I’m Not a Racist, But…

I’m Not A Racist, But…

After you watch this video I would like to share one of my experiences with you that involve a similar situation. I would love hearing your thoughts, ideas and suggestions. This is the beginning of a series of conversations I would like to have with all who are open-minded enough to join in.

Now after watching this, I’m sure there will be those who will say the socially acceptable thing that makes them appear less of a racist, but how true are you being to yourself.

I’ve personally been in situations of being accused of stealing a wallet out of someone’s purse from a place I use to work. I knew the person and helped them on many occasions on developing an application that made their job easier. On the day of the incident I came to her desk to check to see how everything was going and if I needed to fix any bugs she may have discovered. I remember seeing her purse near her computer, but I never touched it. She left to get a drink from the break-room, just around the corner. So I just talked to the lady who was in the office beside her.

When she returned all was normal, but about three hours later I got a call from H.R. (Human Resources) to come to their office. I was working on something for them too, so that wasn’t suspicious to me. When I walked in there she was with her manager and H.R. All White and looking upset. I asked “what’s up” as I normally did, because I was very casual with all of them. They were co-workers, but I also saw them as friends at the time.

I was being accused of stealing her wallet. I was blown away. I thought I was getting punk’d at first because I’ve joked with all of them and helped each of you on many occasions. But they were serious. So I asked why would I ever steal anything except candy from the candy jar on each of your desks. She explained why she believes I did it. The first thing she said was “I’m not a racist”, and then started with the assumptions. Now I wasn’t thinking about race until she raised it. The fact that they were all White didn’t bother me; the fact that I was the only Black didn’t bother me. I never thought you were a racist unless you’re giving me a reason I should.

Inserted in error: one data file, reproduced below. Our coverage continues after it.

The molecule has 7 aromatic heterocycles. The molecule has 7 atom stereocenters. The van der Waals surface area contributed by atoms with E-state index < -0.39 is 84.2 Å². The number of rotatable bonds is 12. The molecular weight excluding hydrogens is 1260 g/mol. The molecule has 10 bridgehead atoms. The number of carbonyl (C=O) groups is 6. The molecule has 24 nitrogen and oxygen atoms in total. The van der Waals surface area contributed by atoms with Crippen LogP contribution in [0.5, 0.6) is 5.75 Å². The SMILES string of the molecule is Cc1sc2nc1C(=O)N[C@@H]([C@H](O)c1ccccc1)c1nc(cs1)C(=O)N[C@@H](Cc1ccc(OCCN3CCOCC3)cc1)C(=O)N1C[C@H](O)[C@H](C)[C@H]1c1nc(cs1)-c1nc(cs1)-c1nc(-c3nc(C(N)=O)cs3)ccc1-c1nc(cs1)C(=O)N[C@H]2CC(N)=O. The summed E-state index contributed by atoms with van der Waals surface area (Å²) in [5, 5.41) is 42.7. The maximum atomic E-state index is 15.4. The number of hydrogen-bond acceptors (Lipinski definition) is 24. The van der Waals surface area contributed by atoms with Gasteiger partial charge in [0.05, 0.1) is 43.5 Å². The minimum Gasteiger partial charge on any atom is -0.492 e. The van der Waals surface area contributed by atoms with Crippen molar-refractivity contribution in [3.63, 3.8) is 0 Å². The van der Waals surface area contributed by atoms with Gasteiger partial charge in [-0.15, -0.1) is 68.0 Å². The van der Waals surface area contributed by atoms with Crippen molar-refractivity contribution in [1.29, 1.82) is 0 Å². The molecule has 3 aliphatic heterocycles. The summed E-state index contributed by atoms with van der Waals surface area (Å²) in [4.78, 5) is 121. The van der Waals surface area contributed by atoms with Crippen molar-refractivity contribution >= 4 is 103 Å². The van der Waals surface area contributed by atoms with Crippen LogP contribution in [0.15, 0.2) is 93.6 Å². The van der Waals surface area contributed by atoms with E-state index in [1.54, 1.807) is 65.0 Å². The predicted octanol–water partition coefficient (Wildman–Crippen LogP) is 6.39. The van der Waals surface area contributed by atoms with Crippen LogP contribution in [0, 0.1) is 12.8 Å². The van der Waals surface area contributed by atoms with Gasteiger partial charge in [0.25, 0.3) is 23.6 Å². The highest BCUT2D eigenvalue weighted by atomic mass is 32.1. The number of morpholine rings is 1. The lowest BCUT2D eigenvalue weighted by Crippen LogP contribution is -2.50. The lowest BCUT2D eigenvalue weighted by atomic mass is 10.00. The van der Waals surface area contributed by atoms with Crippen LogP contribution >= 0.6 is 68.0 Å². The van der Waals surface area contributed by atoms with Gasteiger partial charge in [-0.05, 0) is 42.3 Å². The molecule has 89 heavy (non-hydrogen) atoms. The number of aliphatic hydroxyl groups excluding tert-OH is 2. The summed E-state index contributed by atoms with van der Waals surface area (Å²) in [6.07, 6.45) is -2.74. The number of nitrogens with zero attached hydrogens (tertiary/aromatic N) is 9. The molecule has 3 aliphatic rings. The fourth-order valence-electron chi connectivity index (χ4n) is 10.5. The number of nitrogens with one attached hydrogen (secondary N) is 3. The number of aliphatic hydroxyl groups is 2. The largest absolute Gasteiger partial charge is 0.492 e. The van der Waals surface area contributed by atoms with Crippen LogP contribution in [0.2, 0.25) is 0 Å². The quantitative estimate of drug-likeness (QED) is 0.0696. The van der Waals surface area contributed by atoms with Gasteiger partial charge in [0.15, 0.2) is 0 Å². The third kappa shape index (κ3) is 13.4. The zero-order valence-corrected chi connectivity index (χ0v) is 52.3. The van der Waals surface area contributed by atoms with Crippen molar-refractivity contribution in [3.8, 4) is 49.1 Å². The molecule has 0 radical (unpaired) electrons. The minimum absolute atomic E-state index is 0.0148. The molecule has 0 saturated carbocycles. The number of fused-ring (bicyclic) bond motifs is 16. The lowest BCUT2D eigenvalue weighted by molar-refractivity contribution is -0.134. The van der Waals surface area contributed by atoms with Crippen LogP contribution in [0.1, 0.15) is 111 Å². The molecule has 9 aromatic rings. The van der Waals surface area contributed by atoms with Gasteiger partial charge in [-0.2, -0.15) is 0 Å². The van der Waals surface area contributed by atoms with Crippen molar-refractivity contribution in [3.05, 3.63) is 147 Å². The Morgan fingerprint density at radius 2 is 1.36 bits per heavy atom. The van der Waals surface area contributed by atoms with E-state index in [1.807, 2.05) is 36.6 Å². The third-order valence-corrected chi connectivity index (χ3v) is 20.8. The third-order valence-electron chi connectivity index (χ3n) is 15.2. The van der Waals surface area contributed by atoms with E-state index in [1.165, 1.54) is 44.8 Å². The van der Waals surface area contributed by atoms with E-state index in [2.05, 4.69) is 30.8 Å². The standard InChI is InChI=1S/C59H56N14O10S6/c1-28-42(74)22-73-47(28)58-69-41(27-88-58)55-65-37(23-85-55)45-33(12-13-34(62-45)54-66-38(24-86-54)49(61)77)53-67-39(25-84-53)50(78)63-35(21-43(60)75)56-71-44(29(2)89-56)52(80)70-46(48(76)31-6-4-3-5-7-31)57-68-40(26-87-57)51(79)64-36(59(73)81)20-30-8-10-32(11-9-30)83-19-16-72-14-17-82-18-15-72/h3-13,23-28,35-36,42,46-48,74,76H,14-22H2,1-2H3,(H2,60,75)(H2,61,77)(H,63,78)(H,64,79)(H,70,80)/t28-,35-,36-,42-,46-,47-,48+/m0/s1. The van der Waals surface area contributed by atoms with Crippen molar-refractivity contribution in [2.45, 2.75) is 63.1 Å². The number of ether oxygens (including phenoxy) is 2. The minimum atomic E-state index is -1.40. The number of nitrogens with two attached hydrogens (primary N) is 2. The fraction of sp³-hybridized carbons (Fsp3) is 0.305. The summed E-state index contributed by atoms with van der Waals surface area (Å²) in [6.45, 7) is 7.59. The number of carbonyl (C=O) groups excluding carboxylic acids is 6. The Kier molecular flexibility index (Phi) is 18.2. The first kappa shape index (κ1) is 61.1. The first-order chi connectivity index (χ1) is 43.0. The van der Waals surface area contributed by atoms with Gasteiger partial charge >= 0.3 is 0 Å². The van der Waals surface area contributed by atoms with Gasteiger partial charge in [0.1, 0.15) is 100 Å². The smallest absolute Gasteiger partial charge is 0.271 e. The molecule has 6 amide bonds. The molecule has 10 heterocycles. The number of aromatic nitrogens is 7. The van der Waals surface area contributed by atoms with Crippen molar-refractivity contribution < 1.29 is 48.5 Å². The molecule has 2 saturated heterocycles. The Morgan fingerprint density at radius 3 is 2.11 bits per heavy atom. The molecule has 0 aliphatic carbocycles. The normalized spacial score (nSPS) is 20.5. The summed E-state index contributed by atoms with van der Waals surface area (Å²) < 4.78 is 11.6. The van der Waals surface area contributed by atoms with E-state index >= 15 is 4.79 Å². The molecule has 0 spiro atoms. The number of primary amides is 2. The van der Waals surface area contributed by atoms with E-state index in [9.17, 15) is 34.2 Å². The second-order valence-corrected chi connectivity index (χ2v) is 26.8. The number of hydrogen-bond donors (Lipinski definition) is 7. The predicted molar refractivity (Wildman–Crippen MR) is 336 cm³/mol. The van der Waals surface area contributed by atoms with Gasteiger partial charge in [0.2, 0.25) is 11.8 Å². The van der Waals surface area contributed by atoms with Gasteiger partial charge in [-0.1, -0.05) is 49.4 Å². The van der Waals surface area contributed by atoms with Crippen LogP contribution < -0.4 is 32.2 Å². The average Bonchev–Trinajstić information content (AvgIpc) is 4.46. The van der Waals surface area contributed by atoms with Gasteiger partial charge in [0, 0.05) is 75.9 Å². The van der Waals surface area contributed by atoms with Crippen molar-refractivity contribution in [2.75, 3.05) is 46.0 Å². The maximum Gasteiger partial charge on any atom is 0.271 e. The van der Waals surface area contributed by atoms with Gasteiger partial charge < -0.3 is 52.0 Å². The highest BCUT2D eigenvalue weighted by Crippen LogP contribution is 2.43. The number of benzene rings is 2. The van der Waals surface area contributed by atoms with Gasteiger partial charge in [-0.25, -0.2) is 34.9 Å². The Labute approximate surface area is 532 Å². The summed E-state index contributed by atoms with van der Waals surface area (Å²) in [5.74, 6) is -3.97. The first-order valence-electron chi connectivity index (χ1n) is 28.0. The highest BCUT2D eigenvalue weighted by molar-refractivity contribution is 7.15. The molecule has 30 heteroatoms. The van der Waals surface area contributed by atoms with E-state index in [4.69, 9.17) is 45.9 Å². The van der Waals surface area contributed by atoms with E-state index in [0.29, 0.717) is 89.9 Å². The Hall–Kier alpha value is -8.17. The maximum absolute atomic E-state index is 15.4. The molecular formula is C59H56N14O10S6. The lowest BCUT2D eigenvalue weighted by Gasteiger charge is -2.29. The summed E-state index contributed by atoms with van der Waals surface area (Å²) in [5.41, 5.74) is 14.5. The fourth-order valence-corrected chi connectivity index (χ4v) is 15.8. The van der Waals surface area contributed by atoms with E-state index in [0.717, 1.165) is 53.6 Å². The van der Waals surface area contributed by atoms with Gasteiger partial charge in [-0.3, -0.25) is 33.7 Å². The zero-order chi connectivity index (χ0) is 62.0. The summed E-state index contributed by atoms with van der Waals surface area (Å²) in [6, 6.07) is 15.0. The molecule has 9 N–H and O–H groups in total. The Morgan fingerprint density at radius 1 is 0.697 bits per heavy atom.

After listening to her excuses I asked a simple question, “Why do you think I took your wallet?” Then the H.R. officer’s phone rang. It was another employee who was calling from the break-room to report (the lady who was accusing me) wallet was in the refrigerator. The look on the H.R. reps face said it all. She told us that someone found her wallet, and then she apologized to me for not defending me at first, because she knew that wasn’t like me. She then told us that (the lady who was accusing me) obviously left her wallet in the refrigerator. She stopped to think and said that she had it with her when she got her drink this morning.

The damage was already done and they knew it. She tried to apologize, but I had nothing to say to her. Later that day her manager came to my office to apologize and I didn’t have much to say to her either. I told her that’s what I get for being concerned about others I guess. I was just checking on her to see if the application was running smoothly for her and I am looked at as a thief. I wonder why.

My long-term response may have been wrong, but I rarely offered any assistance to that department, except when I had to and said very little to the lady and her manager. When you assume the worse about someone you may soon realize how wrong you were.

Consider others. Don’t be so afraid of speaking about race, but don’t assume that you’re not a racist, just because you say you’re not. We all have biases and harbor gross misconceptions about those who we have not taken the opportunity to get to know.

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One thought on “I’m Not a Racist, But…

  1. Thanks for this post. Obviously no one wants to be thought of as being racist. But at some point, we need to realize that collectively we need to beware of treating people differently based on who they are rather than what they’ve done.

    To use Sonia Sotomayor’s “wise Latina” explanation, it would be absurd to think that we don’t have any prejudices in life, but we just need to recognize when it’s appropriate to suppress those in order to form good judgments. If each person makes even a slightly bad judgment, then the effect of many people making many bad judgments can have a detrimental impact on the groups of people who are on the receiving end of the prejudice.

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